Math and Design of Monticello

Lesson Plan


Grade Level

Middle School

Author Info

Dan Pulskamp
Colonial Heights High School
Chesterfield, VA 23832

Type of Lesson



45-55 minutes

Interdisciplinary Connections

This shares subject matter that is relevant in both math and history.



Thomas Jefferson was widely known as an architect and a man who took a keen interest in science.  His home, Monticello, demonstrates a number of lessons that students of math and architecture can appreciate.  Among these are his use of parquet flooring and decorative friezes.

State Standards

Virginia 8.8b. The student will identify practical applications of transformations.

Objectives/Learning Outcomes

By the end of the lesson the students will be able to explain what a parquet floor is, explain the similarity to tessellationsand draw one using grid paper.


  1. 5 minutes


    1. Have students think about their home or a building they're familiar with. What sorts of shapes or patterns are used to decorate these buildings? If possible, have them sketch any notable examples and share with the class. Ask them to list how math is used in these buildings.

  2. 5 minutes


    1. Show students a picture of Monticello's parlor. Explain to them about Thomas Jefferson's love of architecture, science and math.

    2. Give students 5 minutes to write down observations in the picture of Jefferson's parlor that would require math or are examples of math. Students may work in groups.

  3. 5 minutes

    1. Now have students share what they have found in the picture. Students may mention many things such as the piano, clock and paintings. Make sure that they mention two items in particular: the parquet floor and the friezes.

  4. 10 minutes

    Today,students are going to focus on two items in particular: Friezes and Parquet. The first things we will discuss are the friezes.

    1. Friezes- Friezes can be found on the interior and exterior of a structure. On the exterior of the building, a frieze is often found in between a pillar and the top.Have students thinkof modern day buildings that have friezes (non-inclusive answers include banks and many federal buildings).Ask them tothink of any old buildings that have friezes (non inclusive answers include Greek and Roman temples).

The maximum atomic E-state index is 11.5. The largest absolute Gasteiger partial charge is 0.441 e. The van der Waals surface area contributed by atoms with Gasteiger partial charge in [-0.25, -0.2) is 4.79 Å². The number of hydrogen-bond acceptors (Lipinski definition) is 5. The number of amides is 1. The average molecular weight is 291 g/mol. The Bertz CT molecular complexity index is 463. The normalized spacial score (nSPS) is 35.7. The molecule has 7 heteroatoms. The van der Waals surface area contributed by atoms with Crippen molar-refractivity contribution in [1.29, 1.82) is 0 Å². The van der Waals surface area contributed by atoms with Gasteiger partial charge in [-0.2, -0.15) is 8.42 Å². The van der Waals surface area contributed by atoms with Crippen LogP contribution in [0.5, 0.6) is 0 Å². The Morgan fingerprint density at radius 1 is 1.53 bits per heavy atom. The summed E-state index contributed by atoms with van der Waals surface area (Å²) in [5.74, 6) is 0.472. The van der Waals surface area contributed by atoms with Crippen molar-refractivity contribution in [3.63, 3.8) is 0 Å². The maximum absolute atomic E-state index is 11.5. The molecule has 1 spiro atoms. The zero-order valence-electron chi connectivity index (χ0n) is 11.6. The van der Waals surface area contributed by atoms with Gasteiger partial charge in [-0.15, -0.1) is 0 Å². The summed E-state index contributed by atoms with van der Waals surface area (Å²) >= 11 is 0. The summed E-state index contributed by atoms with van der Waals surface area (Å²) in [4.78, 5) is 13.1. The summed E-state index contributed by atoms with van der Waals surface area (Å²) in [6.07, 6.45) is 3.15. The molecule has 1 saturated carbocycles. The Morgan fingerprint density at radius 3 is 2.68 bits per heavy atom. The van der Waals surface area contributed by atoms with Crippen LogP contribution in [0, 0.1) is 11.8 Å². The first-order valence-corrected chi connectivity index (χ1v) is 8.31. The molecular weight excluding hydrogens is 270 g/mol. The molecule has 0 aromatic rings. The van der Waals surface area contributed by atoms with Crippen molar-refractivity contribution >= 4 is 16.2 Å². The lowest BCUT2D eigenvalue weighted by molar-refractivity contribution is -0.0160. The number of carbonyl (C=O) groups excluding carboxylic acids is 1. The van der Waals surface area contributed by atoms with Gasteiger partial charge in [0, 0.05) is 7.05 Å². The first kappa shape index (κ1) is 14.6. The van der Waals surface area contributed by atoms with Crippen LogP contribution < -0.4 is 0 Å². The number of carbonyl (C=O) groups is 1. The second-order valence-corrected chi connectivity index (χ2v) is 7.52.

2. Look backat Jefferson's parlor. Where dothey see friezes? How many different onescanthey see (Should see at least 5. Two above the windows, one above the door, one above the fireplace and one on the ceiling)?

    3.Ask them howfriezes were made. What sorts of math skills would be required to make them?

    4. At this point take students to the Monticello Explorer website( Select the entrance hall and click on the yellow circle at the top of the picture that mentions entablature. Students can watch what the entablature and view friezes in Monticello. A second good example of a frieze is in Jefferson's bedchamber on the fireplace. This is also accessible through thewebsite listed above.

  5. 5 minutes

    Studentsare nowgoing to look at the second item of interest: the parquet floor.

    1. Parquetryis a series ofgeometric mosaics (or patterns) of wood that are used to achieve some sort of decorative effect. They are similar in form to tessellations, which use a two-dimensional design to create a pattern that has no gaps or overlaps. Parquet (Parquetry)and tessellations have been around for hundreds of years. Parquetry is primarily used on floors and is still a design style that is widely valued.

    2. By looking at Jefferson's parlor floor we see a wonderful example of how parquet floors are used. Go to select the parlor. Click on the floor for a demonstration and close-up example of Jefferson's parquet floor.

    3. If students want to see a modern example of a parquet floor it may be helpful to show them the Boston Gardens (Home of the Boston Celtics) basketball floor. Pictures are widely available on the internet.

  6. 5-7 minutes
    Leave thepictures of the parquet floor up. Pass out the math pattern blocks to students. Ask them to designa parquet floor or tessellation. Remind themthat it needs to be a pattern that doesn't overlap and doesn't repeat.They may be as intricate or as simple asthey like within those restrictions.
  7. 10 minutes

    Have students draw their parquet (or tessellation) onto the grid paper using colored pencils. Display students parquet floors when they are done.

  8. 5-10 minutes


    1.Jefferson stated that"Architecture is my delight, and putting up and pulling down one of my favorite amusements." Now that students have had a chance to explore tessellations, parquets and friezes have them reflect on what that phrase can mean to them. They should be able to answer how math was used in creating these pieces of Monticello and how math can be enjoyable to them.


Materials Needed

1. Internet

2. Picture of Monticello's parlor

3. Colored pencils

4. Grid paper

5. Pattern blocks

Technology Needs

Internet access and projection

Accommodations – Advanced Learners

Students who are proficient in art can be challenged to create their own frieze as well. They can also try to recreate the friezes that are in Monticello.